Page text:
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GEM News Archive

All past news articles are available to read, listed by date.

Laughter, tears and cake filled Kingsholm last week, as we joined together to celebrate the last six years of GEM with a special showcase: The GEM Journey.

With the GEM Project coming to an end in December 2022, it was the perfect opportunity to celebrate some of the incredible achievements across the last six years, reminisce with past and present individuals involved in the project, and recognise and acknowledge everyone who has played a part in making the GEM Project such an exemplar and lifechanging programme.

Nearly 200 people took their seats last Thursday and embarked on a trip from October 2016 until today, welcoming some exceptional people to the stage who shared numerous inspirational stories about how the GEM Project had impacted them, their organisation, and the local economy.



Following a moving introduction from former GEM Ines, who despite previously struggling to find work as she is registered blind, is now working as an administrator for Gloucestershire County Council; this set the pace for the afternoon in which guests witnessed many heart-warming, emotional yet amazing stories, as former and current GEMs shared their own personal and unique experience about how GEM and in particular their Navigator Developers had changed their lives for the better.

Chief Executive of GFirst LEP, David Owen, also took to the stage, sharing his views about how he believed Inclusivity Works for employers, and encouraged all organisations in Gloucestershire to be more diverse and inclusive in their workplace, to not only reap the business benefits but help develop Gloucestershire’s economy as a whole.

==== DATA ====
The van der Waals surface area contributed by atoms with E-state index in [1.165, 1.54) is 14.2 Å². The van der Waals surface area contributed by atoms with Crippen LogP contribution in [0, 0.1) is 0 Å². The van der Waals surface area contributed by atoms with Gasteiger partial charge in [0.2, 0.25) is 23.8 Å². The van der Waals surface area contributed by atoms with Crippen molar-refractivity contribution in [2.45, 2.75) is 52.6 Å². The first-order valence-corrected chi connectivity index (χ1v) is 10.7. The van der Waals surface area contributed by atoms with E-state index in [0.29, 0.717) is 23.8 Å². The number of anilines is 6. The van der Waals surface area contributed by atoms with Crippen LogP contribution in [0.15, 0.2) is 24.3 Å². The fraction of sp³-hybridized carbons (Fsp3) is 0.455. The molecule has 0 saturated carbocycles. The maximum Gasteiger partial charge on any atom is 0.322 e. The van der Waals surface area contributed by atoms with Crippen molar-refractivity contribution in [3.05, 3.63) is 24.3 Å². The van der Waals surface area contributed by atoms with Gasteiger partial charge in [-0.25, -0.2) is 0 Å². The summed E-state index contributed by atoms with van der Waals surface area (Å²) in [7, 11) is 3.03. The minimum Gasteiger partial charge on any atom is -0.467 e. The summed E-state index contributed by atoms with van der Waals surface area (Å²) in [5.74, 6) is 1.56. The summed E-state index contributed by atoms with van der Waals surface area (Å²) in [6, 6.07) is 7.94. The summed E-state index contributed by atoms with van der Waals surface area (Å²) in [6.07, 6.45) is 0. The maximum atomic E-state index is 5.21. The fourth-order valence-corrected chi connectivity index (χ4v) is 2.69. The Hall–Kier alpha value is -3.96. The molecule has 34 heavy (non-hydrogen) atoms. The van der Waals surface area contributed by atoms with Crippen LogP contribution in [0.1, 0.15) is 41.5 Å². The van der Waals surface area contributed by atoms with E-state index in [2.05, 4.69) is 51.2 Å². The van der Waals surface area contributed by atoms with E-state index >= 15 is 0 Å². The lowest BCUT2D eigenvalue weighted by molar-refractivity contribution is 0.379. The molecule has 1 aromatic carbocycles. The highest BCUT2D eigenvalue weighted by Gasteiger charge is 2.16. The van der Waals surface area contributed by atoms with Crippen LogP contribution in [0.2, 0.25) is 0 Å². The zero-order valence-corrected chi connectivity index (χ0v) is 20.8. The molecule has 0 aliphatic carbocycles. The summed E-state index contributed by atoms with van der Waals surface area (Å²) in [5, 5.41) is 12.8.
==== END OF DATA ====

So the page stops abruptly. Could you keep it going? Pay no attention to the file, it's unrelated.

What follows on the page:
Several influential guest speakers also joined us for the occasion, including Sue Ormiston, Head of the Building Better Opportunities (BBO) Programme, who shared findings about BBO from a national perspective and Mark Hawthorne, Leader of Gloucestershire County Council providing an overview of the vision and strategy for the county moving forward.

Between poems, speeches, Zoom conversations, mini exhibitions and the chance to speak one-on-one with our GEM participants and Navigator Developers, there were countless opportunities throughout the afternoon to reflect on the real impact that the GEM Project has had over the years, supporting people to move closer towards or into employment, education or training. This was proven in even more detail by guest speakers Leonie Burton and Paul Courtney from the University of Gloucestershire, who have led the Monitoring and Evaluation of GEM for the last six years and confirmed that the data clearly indicates that GEM has achieved and delivered its objectives.


Before guests were invited to continue the celebrations with a drink’s reception, afternoon tea, exhibits and other GEM activities, the showcase was drawn to a close by Jason Dunsford, Head of Employment and Skills at Gloucestershire Gateway Trust, who, since 2016 has successfully managed the project and team.

His final thoughts about GEM truly indicated how much of a unique, memorable, and inclusive partnership the GEM Project is and how its clearly made a lasting impact on thousands of people across Gloucestershire… something to never forget… GEM’s lasting legacy.

The GEM Journey: our story from 2016 until 2022

by Nikki Davies

Written by By Karen Bucknall, GEM Project Participant and Bread Head

“The brainchild of GEM Project Manager Jason Dunsford, the brief to create a limited addition loaf, scone or bread rolls was the perfect opportunity for six GEM participants to come together, despite their disability or individual barriers, to work as a team and produce a limited-edition bakery project, that would be sold at Gloucester Services.

A collaboration between the GEM Project, Gloucestershire Gateway Trust, Gloucester Services and Hobbs House Bakery, the course was supported by The Engine, a local social enterprise, based in Dursley which supports business development and growth in the South Gloucestershire area.